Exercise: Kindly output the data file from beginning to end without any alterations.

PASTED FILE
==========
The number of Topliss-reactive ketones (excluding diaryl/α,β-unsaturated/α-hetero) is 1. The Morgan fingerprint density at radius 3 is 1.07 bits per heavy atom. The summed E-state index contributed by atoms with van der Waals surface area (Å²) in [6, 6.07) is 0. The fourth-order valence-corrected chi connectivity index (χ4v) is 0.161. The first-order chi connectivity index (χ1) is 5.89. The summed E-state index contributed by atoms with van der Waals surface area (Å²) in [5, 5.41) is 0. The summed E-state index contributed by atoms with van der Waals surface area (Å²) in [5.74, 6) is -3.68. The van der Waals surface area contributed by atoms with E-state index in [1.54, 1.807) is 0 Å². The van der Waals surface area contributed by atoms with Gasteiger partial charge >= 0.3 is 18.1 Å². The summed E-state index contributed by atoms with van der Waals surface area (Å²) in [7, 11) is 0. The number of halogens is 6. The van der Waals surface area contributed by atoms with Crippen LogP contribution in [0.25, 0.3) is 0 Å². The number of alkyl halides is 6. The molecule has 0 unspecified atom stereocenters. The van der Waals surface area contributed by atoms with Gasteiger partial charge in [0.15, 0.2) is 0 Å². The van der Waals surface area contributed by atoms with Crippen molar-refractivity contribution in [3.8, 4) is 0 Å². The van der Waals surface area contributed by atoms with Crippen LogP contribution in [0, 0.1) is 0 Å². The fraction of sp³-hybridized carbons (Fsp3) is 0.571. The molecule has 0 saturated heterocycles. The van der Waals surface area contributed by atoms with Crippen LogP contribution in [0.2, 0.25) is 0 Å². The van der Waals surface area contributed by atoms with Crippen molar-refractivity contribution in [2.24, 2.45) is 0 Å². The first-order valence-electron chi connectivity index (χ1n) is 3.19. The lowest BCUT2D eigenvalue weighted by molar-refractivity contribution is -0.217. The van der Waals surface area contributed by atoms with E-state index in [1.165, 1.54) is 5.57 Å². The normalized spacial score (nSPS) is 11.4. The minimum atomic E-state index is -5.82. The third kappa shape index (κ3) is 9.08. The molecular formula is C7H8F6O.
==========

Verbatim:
The number of Topliss-reactive ketones (excluding diaryl/α,β-unsaturated/α-hetero) is 1. The Morgan fingerprint density at radius 3 is 1.07 bits per heavy atom. The summed E-state index contributed by atoms with van der Waals surface area (Å²) in [6, 6.07) is 0. The fourth-order valence-corrected chi connectivity index (χ4v) is 0.161. The first-order chi connectivity index (χ1) is 5.89. The summed E-state index contributed by atoms with van der Waals surface area (Å²) in [5, 5.41) is 0. The summed E-state index contributed by atoms with van der Waals surface area (Å²) in [5.74, 6) is -3.68. The van der Waals surface area contributed by atoms with E-state index in [1.54, 1.807) is 0 Å². The van der Waals surface area contributed by atoms with Gasteiger partial charge >= 0.3 is 18.1 Å². The summed E-state index contributed by atoms with van der Waals surface area (Å²) in [7, 11) is 0. The number of halogens is 6. The van der Waals surface area contributed by atoms with Crippen LogP contribution in [0.25, 0.3) is 0 Å². The number of alkyl halides is 6. The molecule has 0 unspecified atom stereocenters. The van der Waals surface area contributed by atoms with Gasteiger partial charge in [0.15, 0.2) is 0 Å². The van der Waals surface area contributed by atoms with Crippen molar-refractivity contribution in [3.8, 4) is 0 Å². The van der Waals surface area contributed by atoms with Crippen LogP contribution in [0, 0.1) is 0 Å². The fraction of sp³-hybridized carbons (Fsp3) is 0.571. The molecule has 0 saturated heterocycles. The van der Waals surface area contributed by atoms with Crippen LogP contribution in [0.2, 0.25) is 0 Å². The van der Waals surface area contributed by atoms with Crippen molar-refractivity contribution in [2.24, 2.45) is 0 Å². The first-order valence-electron chi connectivity index (χ1n) is 3.19. The lowest BCUT2D eigenvalue weighted by molar-refractivity contribution is -0.217. The van der Waals surface area contributed by atoms with E-state index in [1.165, 1.54) is 5.57 Å². The normalized spacial score (nSPS) is 11.4. The minimum atomic E-state index is -5.82. The third kappa shape index (κ3) is 9.08. The molecular formula is C7H8F6O.